This really is a cool technique and very easy for those that want to try. Simply stop your shot down as much as possible – something like f/22. The result is the ‘starburst’ effect you see here. It works best if the sun is somewhat obscured like through grass or leaves on a tree.
Such an absolutely stunning raptor! I’ve been quite close to a Golden in the wild before and their size is something that is hard to appreciate if you haven’t been near one. However, this past weekend I took part in an event that let me get within just a few feet of one and, well, wow!
A local wildlife photographer group arranged for a visit with Nature’s Educators, a non-profit group that does public outreach events to educate the public on wildlife. Most of the animals in the group’s care cannot be released into the wild for a variety of reasons. Such is the case with Tempest.
This 34-year-old eagle was illegally taken from her nest as a hatching by someone who thought she would make a good pet. That of course did not work out and due to it having been ‘imprinted’ by humans, she could not be released into the wild. To say she is stunning would be an understatement.
The event gave me an opportunity to try out my latest lens, a Tamron SP 70-200mm F/2.8 G2 and as you can see, the results were quite impressive! The lens captured the extraordinary detail of this bird and opening it up to f2.8 really helped blow out the background and ensure it wasn’t a distraction.
Whew! I’m not sure where the last few days have gone but they were a whirlwind! Between home improvement projects and a raptor photo shoot (pics to come) I haven’t been able to catch a breath.
So, here is one I randomly grabbed from my archives. Taken back in July at Jackson Lake State Park, Colorado. These huge, seasonal visitors to the state make great photo subjects and are my wife’s favorite so when they are around, I am given no choice but to take pictures. 😉
Going back to August when we were camping in Roosevelt National Forest, Colorado. We had put out our hummingbird feeders and were enjoying watching the little birds come by and grab a drink. This one though seemed to think the feeders belonged to it and it alone. It would perch in the nearby bushes and the second another hummingbird approached it would chase it off. Lots of fun to watch but with as fast as they move, not easy to keep up with.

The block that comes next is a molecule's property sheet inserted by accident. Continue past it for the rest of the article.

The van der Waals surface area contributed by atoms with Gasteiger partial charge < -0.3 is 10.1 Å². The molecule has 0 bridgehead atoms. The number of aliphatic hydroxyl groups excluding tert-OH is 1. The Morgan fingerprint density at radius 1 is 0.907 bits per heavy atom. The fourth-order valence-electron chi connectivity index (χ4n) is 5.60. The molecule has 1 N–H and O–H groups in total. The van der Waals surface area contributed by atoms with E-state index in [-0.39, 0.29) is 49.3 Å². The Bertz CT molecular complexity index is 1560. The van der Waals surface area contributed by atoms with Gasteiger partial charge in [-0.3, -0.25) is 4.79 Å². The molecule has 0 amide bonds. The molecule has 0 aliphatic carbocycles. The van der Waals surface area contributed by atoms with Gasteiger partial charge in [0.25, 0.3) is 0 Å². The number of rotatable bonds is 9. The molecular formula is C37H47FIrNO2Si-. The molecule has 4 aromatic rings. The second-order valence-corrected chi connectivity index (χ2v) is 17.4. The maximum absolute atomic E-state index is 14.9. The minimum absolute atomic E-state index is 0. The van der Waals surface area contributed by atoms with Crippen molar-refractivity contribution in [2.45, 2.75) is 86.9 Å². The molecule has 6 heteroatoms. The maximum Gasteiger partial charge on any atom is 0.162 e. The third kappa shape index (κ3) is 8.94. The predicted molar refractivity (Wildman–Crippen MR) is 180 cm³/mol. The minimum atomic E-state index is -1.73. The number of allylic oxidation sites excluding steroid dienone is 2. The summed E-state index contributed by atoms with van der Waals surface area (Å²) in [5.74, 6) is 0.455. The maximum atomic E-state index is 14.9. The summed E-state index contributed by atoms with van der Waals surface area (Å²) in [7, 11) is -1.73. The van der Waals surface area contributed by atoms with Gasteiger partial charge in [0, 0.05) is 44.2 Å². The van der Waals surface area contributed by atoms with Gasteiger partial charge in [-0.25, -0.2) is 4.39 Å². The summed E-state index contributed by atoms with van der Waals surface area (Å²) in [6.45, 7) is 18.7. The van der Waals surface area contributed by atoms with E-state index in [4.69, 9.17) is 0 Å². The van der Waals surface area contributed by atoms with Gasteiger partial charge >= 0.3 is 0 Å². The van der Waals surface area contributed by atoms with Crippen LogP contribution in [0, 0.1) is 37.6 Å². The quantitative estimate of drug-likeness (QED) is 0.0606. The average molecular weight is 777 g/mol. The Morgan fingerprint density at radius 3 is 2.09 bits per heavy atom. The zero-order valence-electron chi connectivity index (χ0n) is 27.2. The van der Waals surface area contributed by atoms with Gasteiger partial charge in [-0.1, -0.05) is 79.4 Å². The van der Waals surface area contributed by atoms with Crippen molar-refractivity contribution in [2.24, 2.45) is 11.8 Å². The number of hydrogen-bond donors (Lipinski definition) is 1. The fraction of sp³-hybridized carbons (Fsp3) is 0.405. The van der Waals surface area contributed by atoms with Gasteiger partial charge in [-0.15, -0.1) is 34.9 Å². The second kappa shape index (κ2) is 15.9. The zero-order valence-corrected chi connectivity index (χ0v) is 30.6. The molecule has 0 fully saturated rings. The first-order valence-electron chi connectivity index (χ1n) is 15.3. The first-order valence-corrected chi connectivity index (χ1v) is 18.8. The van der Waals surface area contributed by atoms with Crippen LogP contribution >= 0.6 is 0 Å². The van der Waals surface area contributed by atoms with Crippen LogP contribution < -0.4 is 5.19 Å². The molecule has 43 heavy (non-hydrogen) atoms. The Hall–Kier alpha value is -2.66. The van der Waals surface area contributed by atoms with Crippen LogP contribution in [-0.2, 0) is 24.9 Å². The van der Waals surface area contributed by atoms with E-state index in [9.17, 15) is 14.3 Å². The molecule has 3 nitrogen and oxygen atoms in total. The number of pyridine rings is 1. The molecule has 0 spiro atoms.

This guy (or gal) has caused quite a stir over the last couple of weeks. It was spotted right before Christmas northeast of Denver in a suburban park and lake area. Of course, once word got out, bird watchers and photographers soon descended. It is very rare for a Snowy Owl to come this far south so it wasn’t surprising to see the interest.
I have spent multiple days out there looking for it but on only one did I have any luck. It had nestled in among some tall grasses so I was never able to get a clear capture of the beautiful creature and the distance was hefty so these images are quite cropped.
At the end of my time with it, it did take off to an area further from the group that had gathered. By then the long shadows signifying the end of day had descended and the light was minimal so my flight shots were not good at all. Even if the pics aren’t the greatest, it was a treat to get to see this.
Winter sunsets and sunrises here in Colorado are oftentimes pretty darned amazing. For the late day shows, we oftentimes have wave clouds and lenticular clouds above. These almost alien looking clouds look cool any time but throw in the colored rays of the setting sun and the view is jaw-dropping. Such was the case this past Friday evening. From my home I don’t have a clear view to the west so instead I zoomed in and focused on some of the more interesting shapes.